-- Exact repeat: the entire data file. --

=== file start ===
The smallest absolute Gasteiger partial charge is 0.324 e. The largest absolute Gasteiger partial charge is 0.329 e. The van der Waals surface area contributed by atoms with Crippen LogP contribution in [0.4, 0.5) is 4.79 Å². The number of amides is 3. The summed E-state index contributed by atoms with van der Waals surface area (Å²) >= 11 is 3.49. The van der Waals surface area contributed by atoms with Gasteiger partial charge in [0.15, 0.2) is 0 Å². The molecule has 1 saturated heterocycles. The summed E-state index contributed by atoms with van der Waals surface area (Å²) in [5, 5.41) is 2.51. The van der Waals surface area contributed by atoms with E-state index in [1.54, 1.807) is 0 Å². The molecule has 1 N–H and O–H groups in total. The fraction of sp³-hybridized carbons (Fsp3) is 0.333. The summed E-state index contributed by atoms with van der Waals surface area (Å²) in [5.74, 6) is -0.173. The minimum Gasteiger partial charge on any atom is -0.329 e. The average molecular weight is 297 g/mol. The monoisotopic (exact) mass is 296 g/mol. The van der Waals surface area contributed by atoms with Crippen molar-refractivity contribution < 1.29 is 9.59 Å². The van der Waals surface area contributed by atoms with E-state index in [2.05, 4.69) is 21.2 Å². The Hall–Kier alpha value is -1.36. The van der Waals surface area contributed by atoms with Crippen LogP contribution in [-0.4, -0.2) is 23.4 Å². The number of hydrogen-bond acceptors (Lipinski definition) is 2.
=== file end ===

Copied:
The smallest absolute Gasteiger partial charge is 0.324 e. The largest absolute Gasteiger partial charge is 0.329 e. The van der Waals surface area contributed by atoms with Crippen LogP contribution in [0.4, 0.5) is 4.79 Å². The number of amides is 3. The summed E-state index contributed by atoms with van der Waals surface area (Å²) >= 11 is 3.49. The van der Waals surface area contributed by atoms with Gasteiger partial charge in [0.15, 0.2) is 0 Å². The molecule has 1 saturated heterocycles. The summed E-state index contributed by atoms with van der Waals surface area (Å²) in [5, 5.41) is 2.51. The van der Waals surface area contributed by atoms with E-state index in [1.54, 1.807) is 0 Å². The molecule has 1 N–H and O–H groups in total. The fraction of sp³-hybridized carbons (Fsp3) is 0.333. The summed E-state index contributed by atoms with van der Waals surface area (Å²) in [5.74, 6) is -0.173. The minimum Gasteiger partial charge on any atom is -0.329 e. The average molecular weight is 297 g/mol. The monoisotopic (exact) mass is 296 g/mol. The van der Waals surface area contributed by atoms with Crippen molar-refractivity contribution < 1.29 is 9.59 Å². The van der Waals surface area contributed by atoms with E-state index in [2.05, 4.69) is 21.2 Å². The Hall–Kier alpha value is -1.36. The van der Waals surface area contributed by atoms with Crippen LogP contribution in [-0.4, -0.2) is 23.4 Å². The number of hydrogen-bond acceptors (Lipinski definition) is 2.